Waymo, the Alphabet subsidiary that hopes to someday pepper roads with self-driving taxis, today pulled back the curtains on a portion of the data used to train the algorithms underpinning its cars: The Waymo Open Dataset. Waymo principal scientist Dragomir Anguelov claims it’s the largest multimodal sensor sample corpus for autonomous driving released to date.

“[W]e are inviting the research community to join us with the [debut] of the Waymo Open Dataset, [which is composed] of high-resolution sensor data collected by Waymo self-driving vehicles,” wrote Anguelov in a blog post published this morning. “Data is a critical ingredient for machine learning … [and] this rich and diverse set of real-world experiences has helped our engineers and researchers develop Waymo’s self-driving technology and innovative models and algorithms.”

The Waymo Open Dataset contains data collected over the course of the millions of miles Waymo’s cars have driven in Phoenix, Kirkland, Mountain View, and San Francisco, and it covers a wide variety of urban and suburban environments during day and night, dawn and dusk, and sunshine and rain. Samples are divided into 1,000 driving segments, each of which captures 20 seconds of continuous driving — corresponding to 200,000 frames at 10 Hz — through the sensors affixed to every Waymo car. These include five custom-designed lidars (which bounce light off of objects to map them three-dimensionally) and five front- and side-facing cameras.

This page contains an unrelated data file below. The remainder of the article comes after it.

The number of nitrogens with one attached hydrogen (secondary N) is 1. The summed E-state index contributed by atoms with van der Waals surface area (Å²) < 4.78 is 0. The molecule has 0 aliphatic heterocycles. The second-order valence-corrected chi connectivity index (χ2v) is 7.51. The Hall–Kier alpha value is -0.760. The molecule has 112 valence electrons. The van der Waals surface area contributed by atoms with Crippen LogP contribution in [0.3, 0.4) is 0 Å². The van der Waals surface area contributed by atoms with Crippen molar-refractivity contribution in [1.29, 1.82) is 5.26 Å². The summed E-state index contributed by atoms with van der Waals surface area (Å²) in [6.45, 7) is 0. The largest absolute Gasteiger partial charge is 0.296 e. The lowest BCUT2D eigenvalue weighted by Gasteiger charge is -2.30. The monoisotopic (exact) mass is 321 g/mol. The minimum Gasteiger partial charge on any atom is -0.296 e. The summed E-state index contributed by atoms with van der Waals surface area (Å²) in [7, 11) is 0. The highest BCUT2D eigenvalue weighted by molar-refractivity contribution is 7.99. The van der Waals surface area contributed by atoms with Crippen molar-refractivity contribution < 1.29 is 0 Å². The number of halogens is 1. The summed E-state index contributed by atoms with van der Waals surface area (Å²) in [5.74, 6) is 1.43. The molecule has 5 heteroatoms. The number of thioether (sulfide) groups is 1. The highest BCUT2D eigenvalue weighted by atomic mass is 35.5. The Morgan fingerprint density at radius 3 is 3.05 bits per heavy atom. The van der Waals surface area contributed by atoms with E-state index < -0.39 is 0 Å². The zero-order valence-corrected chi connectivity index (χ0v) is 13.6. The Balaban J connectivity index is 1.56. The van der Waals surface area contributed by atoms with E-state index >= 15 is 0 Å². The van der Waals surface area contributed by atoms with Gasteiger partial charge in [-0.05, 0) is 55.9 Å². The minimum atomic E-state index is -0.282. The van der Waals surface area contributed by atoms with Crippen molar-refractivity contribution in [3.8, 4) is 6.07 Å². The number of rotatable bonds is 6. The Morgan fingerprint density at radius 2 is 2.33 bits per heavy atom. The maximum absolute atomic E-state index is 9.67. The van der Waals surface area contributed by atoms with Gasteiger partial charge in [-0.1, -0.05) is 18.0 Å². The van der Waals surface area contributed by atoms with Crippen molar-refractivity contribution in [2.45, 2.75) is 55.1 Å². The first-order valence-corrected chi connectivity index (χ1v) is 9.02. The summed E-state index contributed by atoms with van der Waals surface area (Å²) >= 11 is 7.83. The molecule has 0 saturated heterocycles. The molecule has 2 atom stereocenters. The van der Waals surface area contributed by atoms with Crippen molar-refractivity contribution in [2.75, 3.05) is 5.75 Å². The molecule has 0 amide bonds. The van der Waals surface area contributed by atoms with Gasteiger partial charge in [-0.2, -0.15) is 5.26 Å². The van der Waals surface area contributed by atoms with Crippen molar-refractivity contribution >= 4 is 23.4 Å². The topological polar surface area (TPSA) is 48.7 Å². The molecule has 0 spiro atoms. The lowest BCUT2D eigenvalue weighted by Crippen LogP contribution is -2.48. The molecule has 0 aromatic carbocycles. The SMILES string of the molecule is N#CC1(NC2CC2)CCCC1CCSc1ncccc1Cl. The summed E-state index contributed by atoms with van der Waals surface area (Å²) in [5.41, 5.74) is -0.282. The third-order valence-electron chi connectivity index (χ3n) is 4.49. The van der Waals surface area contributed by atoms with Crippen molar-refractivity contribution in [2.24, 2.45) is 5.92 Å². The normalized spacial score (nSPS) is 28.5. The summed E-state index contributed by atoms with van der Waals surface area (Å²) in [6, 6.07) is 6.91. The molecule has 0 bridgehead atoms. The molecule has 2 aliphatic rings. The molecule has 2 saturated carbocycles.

The corpus additionally includes labeled lidar frames and images with vehicles, pedestrians, cyclists, and signage, capturing a total of 12 million 3D labels and 1.2 million 2D annotations. Waymo says the camera and lidar frames have been synchronized by its in-house 3D perception models that fuse data from multiple sources, obviating the need for manual alignment.

“Waymo designs our entire self-driving system — including hardware and software — to work seamlessly together, which includes choice of sensor placement and high-quality temporal synchronization,” wrote Anguelov. “This data has the potential to help researchers make advances in 2D and 3D perception and make progress on areas such as domain adaptation, scene understanding, and behavior prediction. We hope that the research community will generate more exciting directions with our data that will not only help to make self-driving vehicles more capable, but also impact other related fields and applications, such as computer vision and robotics.”

The launch of Waymo’s enormous data set comes after Lyft revealed its own open source corpus for autonomous vehicle development. In addition to over 55,000 human-labeled 3D annotated frames of traffic agents, it contains bitstreams from seven cameras and up to three lidar sensors, plus a drivable surface map and an underlying HD spatial semantic map that includes over 4,000 la